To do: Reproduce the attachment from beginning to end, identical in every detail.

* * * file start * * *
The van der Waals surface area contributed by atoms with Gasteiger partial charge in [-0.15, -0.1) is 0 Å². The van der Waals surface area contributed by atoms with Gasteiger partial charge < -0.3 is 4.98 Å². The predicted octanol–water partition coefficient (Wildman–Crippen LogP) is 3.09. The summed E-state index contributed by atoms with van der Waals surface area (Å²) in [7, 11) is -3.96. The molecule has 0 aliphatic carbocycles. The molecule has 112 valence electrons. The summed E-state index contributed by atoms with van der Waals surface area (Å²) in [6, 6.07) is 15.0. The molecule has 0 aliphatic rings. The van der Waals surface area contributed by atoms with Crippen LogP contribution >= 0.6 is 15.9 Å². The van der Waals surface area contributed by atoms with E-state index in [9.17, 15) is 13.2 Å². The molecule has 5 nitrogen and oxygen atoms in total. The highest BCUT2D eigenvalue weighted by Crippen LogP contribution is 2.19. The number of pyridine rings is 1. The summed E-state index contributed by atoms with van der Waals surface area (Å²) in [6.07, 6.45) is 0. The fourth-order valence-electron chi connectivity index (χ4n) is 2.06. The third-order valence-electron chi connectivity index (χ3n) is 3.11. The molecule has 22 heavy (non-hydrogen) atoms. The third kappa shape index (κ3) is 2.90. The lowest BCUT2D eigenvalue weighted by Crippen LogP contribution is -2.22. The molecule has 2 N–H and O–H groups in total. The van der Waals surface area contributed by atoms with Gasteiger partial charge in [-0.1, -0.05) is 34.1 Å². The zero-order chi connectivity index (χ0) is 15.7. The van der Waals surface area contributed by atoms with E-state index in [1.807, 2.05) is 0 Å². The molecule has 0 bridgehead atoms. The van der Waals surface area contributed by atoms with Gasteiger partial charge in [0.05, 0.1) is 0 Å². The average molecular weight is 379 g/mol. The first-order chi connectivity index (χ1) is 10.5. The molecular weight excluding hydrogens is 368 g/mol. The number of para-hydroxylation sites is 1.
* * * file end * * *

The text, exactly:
The van der Waals surface area contributed by atoms with Gasteiger partial charge in [-0.15, -0.1) is 0 Å². The van der Waals surface area contributed by atoms with Gasteiger partial charge < -0.3 is 4.98 Å². The predicted octanol–water partition coefficient (Wildman–Crippen LogP) is 3.09. The summed E-state index contributed by atoms with van der Waals surface area (Å²) in [7, 11) is -3.96. The molecule has 0 aliphatic carbocycles. The molecule has 112 valence electrons. The summed E-state index contributed by atoms with van der Waals surface area (Å²) in [6, 6.07) is 15.0. The molecule has 0 aliphatic rings. The van der Waals surface area contributed by atoms with Crippen LogP contribution >= 0.6 is 15.9 Å². The van der Waals surface area contributed by atoms with E-state index in [9.17, 15) is 13.2 Å². The molecule has 5 nitrogen and oxygen atoms in total. The highest BCUT2D eigenvalue weighted by Crippen LogP contribution is 2.19. The number of pyridine rings is 1. The summed E-state index contributed by atoms with van der Waals surface area (Å²) in [6.07, 6.45) is 0. The fourth-order valence-electron chi connectivity index (χ4n) is 2.06. The third-order valence-electron chi connectivity index (χ3n) is 3.11. The molecule has 22 heavy (non-hydrogen) atoms. The third kappa shape index (κ3) is 2.90. The lowest BCUT2D eigenvalue weighted by Crippen LogP contribution is -2.22. The molecule has 2 N–H and O–H groups in total. The van der Waals surface area contributed by atoms with Gasteiger partial charge in [-0.1, -0.05) is 34.1 Å². The zero-order chi connectivity index (χ0) is 15.7. The van der Waals surface area contributed by atoms with E-state index in [1.807, 2.05) is 0 Å². The molecule has 0 bridgehead atoms. The van der Waals surface area contributed by atoms with Gasteiger partial charge in [0.05, 0.1) is 0 Å². The average molecular weight is 379 g/mol. The first-order chi connectivity index (χ1) is 10.5. The molecular weight excluding hydrogens is 368 g/mol. The number of para-hydroxylation sites is 1.